News  ·  03 | 04 | 2022

Farewell Mantas

Artistic Director Giona A. Nazzaro remembers Lithuanian filmmaker, who tragically passed away in Mariupol, during the Ukraine war

Mantas had returned to Mariupol. In 2016, he made a film there, Mariupolis. It screened in Berlin, and shone a light on a war happening far away. One almost had to explain where Mariupol was  to clarify the nature of those atrocious, yet also "beautiful" and heartbreaking images. A city in the South-East of Ukraine, in the Priazovia region, it is situated on the Northern shores of the Azov Sea, near the mouth of the river Kal'mius. Traditionally Russian-speaking, it has a population equally split between Ukrainians and Russians. Mantas had brought his camera among those people. And when one lazily asks what purpose cinema may still serve, there can only be one answer: to understand the world, and what the people living in it are doing. 

We knew there was a war. Living a privileged life far away from the border, we thought it was a distant one. As usual, it was "their" problem. As though we were safe from history, which only kills "the others". Mantas was not a militant director. Or rather: his militancy was the poetry of direct testimony. His gaze picked up on layers of a reality that was otherwise invisible in cinema. His images are profound, with a vertigo-inducing visionary strength. Over the years, I ran into Mantas many times. In Nyon, in Vilnius, around the world, at festivals. Sometimes he was with Uljana Kim, his friend and producer. Mantas was not an easy person, or perhaps he had a healthy distrust vis-à-vis a world that dealt with cinema, and yet did not or could not see a lot of things. So he stood there, listening, perhaps trying to understand which elements of his work were of interest to cinephiles who already saw many (too many?) images. 

In 2019, as part of the 34th International Critics' Week in Venice, we invited Parthenon (also known as Parthenonas), his first "fiction" film, which actually came from the bowels of the world: Athens on fire, the tragedy of refugees, the shadow of Odessa, and the symbol of Western society, the Parthenon, standing there powerless. It was an intoxicatingly beautiful piece of work, running like a river. After we insisted countless times, he agreed to send us a synopsis of sorts, to explain his film with a few words. We were struck by the lyricism of the description. Here it is: " 'I will not cry out of regret, but fear that I may not be able to satisfy my passion', she said. The day it snowed in Istanbul, Garip killed Mahdi. Garip and Sofia were madly in love once. This happened in Odessa, but it all began when the sands of the Sahara covered the city of Athens. Whose memory was it? Or whose memory will it be?". So, who will this touching memory of Mantas belong to?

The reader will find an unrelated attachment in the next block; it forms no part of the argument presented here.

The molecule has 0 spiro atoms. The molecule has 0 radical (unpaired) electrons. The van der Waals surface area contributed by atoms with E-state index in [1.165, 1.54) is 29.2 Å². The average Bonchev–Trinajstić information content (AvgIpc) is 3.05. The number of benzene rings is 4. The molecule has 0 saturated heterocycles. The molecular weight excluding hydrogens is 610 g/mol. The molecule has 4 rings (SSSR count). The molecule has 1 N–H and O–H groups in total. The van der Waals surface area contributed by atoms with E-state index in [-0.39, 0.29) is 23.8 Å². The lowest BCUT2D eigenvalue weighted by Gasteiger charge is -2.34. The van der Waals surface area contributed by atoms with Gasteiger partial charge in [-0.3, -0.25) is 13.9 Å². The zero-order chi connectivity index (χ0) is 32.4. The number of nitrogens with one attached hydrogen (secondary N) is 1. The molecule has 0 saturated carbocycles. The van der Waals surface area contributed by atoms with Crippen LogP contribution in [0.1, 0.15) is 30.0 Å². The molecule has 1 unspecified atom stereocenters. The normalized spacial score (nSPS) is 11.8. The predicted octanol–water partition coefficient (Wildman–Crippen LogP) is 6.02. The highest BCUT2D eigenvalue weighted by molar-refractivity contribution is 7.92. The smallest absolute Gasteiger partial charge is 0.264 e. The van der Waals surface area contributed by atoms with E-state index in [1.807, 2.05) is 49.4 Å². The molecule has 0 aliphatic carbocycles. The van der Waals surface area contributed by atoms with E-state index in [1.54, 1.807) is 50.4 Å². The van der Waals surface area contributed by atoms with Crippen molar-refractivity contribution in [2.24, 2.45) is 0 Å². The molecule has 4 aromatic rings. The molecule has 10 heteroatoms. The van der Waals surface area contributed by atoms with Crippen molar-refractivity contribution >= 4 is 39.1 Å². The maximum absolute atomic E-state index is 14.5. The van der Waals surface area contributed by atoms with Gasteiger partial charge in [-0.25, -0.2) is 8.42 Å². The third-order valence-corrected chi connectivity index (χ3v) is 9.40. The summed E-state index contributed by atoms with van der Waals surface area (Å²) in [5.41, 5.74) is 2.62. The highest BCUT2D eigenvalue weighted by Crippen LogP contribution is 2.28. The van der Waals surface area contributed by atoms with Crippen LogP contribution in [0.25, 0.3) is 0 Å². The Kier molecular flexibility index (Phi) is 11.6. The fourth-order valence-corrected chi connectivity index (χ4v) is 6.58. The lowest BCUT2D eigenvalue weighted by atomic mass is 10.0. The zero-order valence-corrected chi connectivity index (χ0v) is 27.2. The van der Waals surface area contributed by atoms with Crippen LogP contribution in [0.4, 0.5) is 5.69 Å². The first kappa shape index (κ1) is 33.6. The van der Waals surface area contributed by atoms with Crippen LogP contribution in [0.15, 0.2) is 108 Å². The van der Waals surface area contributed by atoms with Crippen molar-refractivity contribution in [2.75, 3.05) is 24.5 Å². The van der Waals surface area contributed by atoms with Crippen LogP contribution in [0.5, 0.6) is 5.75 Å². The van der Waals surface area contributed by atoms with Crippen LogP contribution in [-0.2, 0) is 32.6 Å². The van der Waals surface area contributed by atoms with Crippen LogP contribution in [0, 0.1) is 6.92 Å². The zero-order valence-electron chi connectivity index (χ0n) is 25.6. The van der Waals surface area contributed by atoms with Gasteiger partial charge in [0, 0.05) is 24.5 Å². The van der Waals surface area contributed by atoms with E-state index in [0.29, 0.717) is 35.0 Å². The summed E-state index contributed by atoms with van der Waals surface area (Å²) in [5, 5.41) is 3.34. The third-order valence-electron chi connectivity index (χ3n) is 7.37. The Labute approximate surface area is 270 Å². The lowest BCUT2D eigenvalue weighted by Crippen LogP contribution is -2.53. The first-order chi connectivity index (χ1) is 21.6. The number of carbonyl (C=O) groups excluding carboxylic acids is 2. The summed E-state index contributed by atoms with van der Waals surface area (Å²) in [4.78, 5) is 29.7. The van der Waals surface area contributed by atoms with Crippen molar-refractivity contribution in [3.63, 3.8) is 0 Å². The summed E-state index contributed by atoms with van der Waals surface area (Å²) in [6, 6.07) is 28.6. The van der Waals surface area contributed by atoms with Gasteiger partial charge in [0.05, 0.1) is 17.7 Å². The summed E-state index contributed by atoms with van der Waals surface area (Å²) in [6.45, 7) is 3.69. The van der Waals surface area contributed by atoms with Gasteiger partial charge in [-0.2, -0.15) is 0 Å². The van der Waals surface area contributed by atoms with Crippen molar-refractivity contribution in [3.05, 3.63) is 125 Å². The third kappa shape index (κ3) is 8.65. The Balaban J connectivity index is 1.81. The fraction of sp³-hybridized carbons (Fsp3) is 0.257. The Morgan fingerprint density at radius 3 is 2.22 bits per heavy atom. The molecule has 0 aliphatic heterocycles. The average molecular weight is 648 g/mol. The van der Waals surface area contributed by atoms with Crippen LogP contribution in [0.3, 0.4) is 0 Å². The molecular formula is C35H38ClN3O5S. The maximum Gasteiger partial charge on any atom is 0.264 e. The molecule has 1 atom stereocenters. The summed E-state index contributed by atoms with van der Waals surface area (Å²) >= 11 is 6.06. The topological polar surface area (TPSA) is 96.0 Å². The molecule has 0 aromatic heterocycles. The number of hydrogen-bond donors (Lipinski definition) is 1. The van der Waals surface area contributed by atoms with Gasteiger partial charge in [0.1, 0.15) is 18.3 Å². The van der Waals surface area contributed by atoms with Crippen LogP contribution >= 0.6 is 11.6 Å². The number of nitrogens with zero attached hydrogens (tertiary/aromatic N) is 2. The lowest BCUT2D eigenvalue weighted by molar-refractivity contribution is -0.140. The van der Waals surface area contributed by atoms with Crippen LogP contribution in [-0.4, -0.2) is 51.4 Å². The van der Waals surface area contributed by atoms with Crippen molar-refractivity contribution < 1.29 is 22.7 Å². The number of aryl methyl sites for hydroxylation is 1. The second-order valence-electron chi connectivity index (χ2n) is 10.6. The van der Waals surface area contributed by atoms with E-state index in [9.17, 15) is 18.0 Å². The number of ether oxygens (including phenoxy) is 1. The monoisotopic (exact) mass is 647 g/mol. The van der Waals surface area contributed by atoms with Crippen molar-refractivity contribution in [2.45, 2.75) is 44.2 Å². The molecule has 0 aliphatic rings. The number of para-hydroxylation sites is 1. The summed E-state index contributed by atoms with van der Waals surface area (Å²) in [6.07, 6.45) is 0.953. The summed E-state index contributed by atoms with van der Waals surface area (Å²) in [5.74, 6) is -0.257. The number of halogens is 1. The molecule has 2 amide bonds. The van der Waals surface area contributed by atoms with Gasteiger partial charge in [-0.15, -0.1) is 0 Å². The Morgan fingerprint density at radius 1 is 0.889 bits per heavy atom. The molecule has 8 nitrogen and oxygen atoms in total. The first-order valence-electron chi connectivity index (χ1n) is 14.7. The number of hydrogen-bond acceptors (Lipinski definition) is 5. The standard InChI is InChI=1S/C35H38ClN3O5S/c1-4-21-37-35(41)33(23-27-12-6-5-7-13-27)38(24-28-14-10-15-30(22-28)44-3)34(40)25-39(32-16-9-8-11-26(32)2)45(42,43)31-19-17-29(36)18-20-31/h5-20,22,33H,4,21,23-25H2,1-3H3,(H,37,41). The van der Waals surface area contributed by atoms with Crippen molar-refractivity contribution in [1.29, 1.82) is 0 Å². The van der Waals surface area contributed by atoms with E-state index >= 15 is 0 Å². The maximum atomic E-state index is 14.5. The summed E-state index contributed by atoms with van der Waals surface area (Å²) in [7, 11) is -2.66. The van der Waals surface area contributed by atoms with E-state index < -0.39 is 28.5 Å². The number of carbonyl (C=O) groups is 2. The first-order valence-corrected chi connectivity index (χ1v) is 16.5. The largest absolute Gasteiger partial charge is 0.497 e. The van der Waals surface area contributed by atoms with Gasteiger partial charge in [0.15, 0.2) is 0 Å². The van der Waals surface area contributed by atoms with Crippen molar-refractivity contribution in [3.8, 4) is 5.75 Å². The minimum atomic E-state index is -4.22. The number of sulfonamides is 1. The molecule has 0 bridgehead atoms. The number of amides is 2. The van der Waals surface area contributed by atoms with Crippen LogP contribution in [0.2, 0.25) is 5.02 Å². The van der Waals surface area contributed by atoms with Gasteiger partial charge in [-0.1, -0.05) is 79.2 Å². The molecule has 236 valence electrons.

When the time finally came to introduce the film in Venice, it seemed like he wanted to be anywhere but on the Lido. The film was enthusiastically embraced by a passionate group of cinephiles, but given its subsequent lack of visibility, one suspects he wasn't interested in that kind of conversation about his work. He surprised me with a question he asked as we were studying each other, as though we'd met for the very first time: "Did you actually like my film?" That apparent insecurity surprised us, but within it was a genuine desire to meet other people and have sensible conversations. 

In Locarno, he'd been a guest of the First Look program with the project for Parthenon, then called Stasis, but it always pained him to have to explain his ideas, which came from the encounter with places and people. The language of pitching almost bothered him. His cinema transcended the real and drew upon the most remote regions of poetry. How could you recount or explain that? And above all, why? Mere days ago, I'd been chatting with Markus Duffner about the impact Mantas' work had had on cinema in recent years, as we were fully aware of his greatness.

Mantas had gone back to Mariupol. He wanted to see the city again, understand what was going on. A missile hit his car and ended his existence. He was born in 1976. Apparently, he died with a camera in his hand.


UPDATED 11 | 4 | 22

The death of Mantas Kvedaravicius echoed like a sinister note in a rising tide of horror. We're devastated by the passing of a young filmmaker who had gained attention via the singularity of his vision, which still isn't (and never will be) fully understood. Right after the Locarno Film Festival's tribute started getting shared online, within hours we were contacted by friends of Mantas and his family. Sadly, reality can be more horrifying than our imagination. Mantas' death did not occur as initially reported. He was stopped, arrested and killed on the spot by Russian soldiers - a veritable execution. His wife, Hanna Bilobrova, who had lost contact with him on March 26, was trying to bring the body back to Lithuania, avoiding the various Russian roadblocks. She found her husband's body on April 1, on the street in Mariupol. The signs on the body were unmistakable. The story wasn't shared immediately, allowing Hanna to leave Mariupol with Mantas' body and the footage he had shot. She then recounted the experience to Lithuanian journalist Vidmantas Balkūnas. By the time the story was finally clear, Hanna was already on the way back home, and on April 5 she crossed the border from Russia into Latvia. A few days later, the funeral was held, with friends and family in attendance. And we reach out to them with our heartfelt thanks, for keeping us posted, day by day. Mantas has been laid to rest in Biržai, in Northern Lithuania.

Giona A. Nazzaro